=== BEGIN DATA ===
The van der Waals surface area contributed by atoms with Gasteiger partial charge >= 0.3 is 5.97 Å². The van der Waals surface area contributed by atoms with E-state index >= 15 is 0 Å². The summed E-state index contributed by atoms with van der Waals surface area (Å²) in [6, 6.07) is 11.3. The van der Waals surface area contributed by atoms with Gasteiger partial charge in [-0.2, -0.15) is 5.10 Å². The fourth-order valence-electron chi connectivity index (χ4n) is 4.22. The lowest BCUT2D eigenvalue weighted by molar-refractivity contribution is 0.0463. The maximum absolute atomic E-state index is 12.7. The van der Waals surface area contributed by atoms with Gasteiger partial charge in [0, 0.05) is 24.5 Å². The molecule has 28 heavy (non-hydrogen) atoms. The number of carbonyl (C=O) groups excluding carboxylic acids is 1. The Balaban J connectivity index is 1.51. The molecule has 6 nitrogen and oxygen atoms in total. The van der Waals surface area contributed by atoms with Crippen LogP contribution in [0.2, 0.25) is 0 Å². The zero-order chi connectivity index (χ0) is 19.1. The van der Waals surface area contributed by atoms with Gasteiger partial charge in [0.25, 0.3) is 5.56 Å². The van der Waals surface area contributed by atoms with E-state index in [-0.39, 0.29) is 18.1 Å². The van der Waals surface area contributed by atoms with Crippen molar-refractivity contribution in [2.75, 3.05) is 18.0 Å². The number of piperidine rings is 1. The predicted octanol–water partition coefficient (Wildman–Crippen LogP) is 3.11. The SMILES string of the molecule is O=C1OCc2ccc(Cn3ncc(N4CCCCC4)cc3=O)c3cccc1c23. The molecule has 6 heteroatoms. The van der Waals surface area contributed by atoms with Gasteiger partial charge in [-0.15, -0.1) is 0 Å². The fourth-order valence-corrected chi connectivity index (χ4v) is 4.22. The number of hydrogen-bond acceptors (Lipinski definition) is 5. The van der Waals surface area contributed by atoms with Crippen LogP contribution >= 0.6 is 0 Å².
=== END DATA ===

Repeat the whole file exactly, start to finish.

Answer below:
The van der Waals surface area contributed by atoms with Gasteiger partial charge >= 0.3 is 5.97 Å². The van der Waals surface area contributed by atoms with E-state index >= 15 is 0 Å². The summed E-state index contributed by atoms with van der Waals surface area (Å²) in [6, 6.07) is 11.3. The van der Waals surface area contributed by atoms with Gasteiger partial charge in [-0.2, -0.15) is 5.10 Å². The fourth-order valence-electron chi connectivity index (χ4n) is 4.22. The lowest BCUT2D eigenvalue weighted by molar-refractivity contribution is 0.0463. The maximum absolute atomic E-state index is 12.7. The van der Waals surface area contributed by atoms with Gasteiger partial charge in [0, 0.05) is 24.5 Å². The molecule has 28 heavy (non-hydrogen) atoms. The number of carbonyl (C=O) groups excluding carboxylic acids is 1. The Balaban J connectivity index is 1.51. The molecule has 6 nitrogen and oxygen atoms in total. The van der Waals surface area contributed by atoms with Crippen LogP contribution in [0.2, 0.25) is 0 Å². The zero-order chi connectivity index (χ0) is 19.1. The van der Waals surface area contributed by atoms with Gasteiger partial charge in [0.25, 0.3) is 5.56 Å². The van der Waals surface area contributed by atoms with E-state index in [-0.39, 0.29) is 18.1 Å². The van der Waals surface area contributed by atoms with Crippen molar-refractivity contribution in [2.75, 3.05) is 18.0 Å². The number of piperidine rings is 1. The predicted octanol–water partition coefficient (Wildman–Crippen LogP) is 3.11. The SMILES string of the molecule is O=C1OCc2ccc(Cn3ncc(N4CCCCC4)cc3=O)c3cccc1c23. The molecule has 6 heteroatoms. The van der Waals surface area contributed by atoms with Gasteiger partial charge in [-0.15, -0.1) is 0 Å². The fourth-order valence-corrected chi connectivity index (χ4v) is 4.22. The number of hydrogen-bond acceptors (Lipinski definition) is 5. The van der Waals surface area contributed by atoms with Crippen LogP contribution >= 0.6 is 0 Å².